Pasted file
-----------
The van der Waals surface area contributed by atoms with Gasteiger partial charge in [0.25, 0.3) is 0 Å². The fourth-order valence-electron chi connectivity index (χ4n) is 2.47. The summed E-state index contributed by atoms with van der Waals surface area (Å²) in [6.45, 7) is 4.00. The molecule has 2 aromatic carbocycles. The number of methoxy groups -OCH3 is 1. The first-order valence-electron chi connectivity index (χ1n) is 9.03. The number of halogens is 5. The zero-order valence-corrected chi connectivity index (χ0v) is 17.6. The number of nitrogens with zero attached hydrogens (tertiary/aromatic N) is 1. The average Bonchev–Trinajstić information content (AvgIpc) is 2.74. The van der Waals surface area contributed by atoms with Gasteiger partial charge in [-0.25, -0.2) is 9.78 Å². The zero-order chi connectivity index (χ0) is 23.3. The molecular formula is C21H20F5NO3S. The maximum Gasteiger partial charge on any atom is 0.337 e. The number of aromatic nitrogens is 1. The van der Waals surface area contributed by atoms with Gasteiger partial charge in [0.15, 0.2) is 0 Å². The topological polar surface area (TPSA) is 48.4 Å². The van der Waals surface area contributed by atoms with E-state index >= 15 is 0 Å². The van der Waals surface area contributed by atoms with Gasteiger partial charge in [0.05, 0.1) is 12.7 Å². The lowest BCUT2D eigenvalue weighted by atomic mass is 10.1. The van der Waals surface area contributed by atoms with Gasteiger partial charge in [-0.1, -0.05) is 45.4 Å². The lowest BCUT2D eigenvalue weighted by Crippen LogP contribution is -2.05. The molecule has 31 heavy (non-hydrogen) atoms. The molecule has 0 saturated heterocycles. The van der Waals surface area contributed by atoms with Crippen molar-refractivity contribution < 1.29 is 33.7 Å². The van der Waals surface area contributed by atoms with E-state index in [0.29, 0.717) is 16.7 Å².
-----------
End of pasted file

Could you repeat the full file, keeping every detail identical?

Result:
The van der Waals surface area contributed by atoms with Gasteiger partial charge in [0.25, 0.3) is 0 Å². The fourth-order valence-electron chi connectivity index (χ4n) is 2.47. The summed E-state index contributed by atoms with van der Waals surface area (Å²) in [6.45, 7) is 4.00. The molecule has 2 aromatic carbocycles. The number of methoxy groups -OCH3 is 1. The first-order valence-electron chi connectivity index (χ1n) is 9.03. The number of halogens is 5. The zero-order valence-corrected chi connectivity index (χ0v) is 17.6. The number of nitrogens with zero attached hydrogens (tertiary/aromatic N) is 1. The average Bonchev–Trinajstić information content (AvgIpc) is 2.74. The van der Waals surface area contributed by atoms with Gasteiger partial charge in [-0.25, -0.2) is 9.78 Å². The zero-order chi connectivity index (χ0) is 23.3. The molecular formula is C21H20F5NO3S. The maximum Gasteiger partial charge on any atom is 0.337 e. The number of aromatic nitrogens is 1. The van der Waals surface area contributed by atoms with Gasteiger partial charge in [0.15, 0.2) is 0 Å². The topological polar surface area (TPSA) is 48.4 Å². The van der Waals surface area contributed by atoms with E-state index >= 15 is 0 Å². The van der Waals surface area contributed by atoms with Gasteiger partial charge in [0.05, 0.1) is 12.7 Å². The lowest BCUT2D eigenvalue weighted by atomic mass is 10.1. The van der Waals surface area contributed by atoms with Gasteiger partial charge in [-0.1, -0.05) is 45.4 Å². The lowest BCUT2D eigenvalue weighted by Crippen LogP contribution is -2.05. The molecule has 31 heavy (non-hydrogen) atoms. The molecule has 0 saturated heterocycles. The van der Waals surface area contributed by atoms with Crippen molar-refractivity contribution < 1.29 is 33.7 Å². The van der Waals surface area contributed by atoms with E-state index in [0.29, 0.717) is 16.7 Å².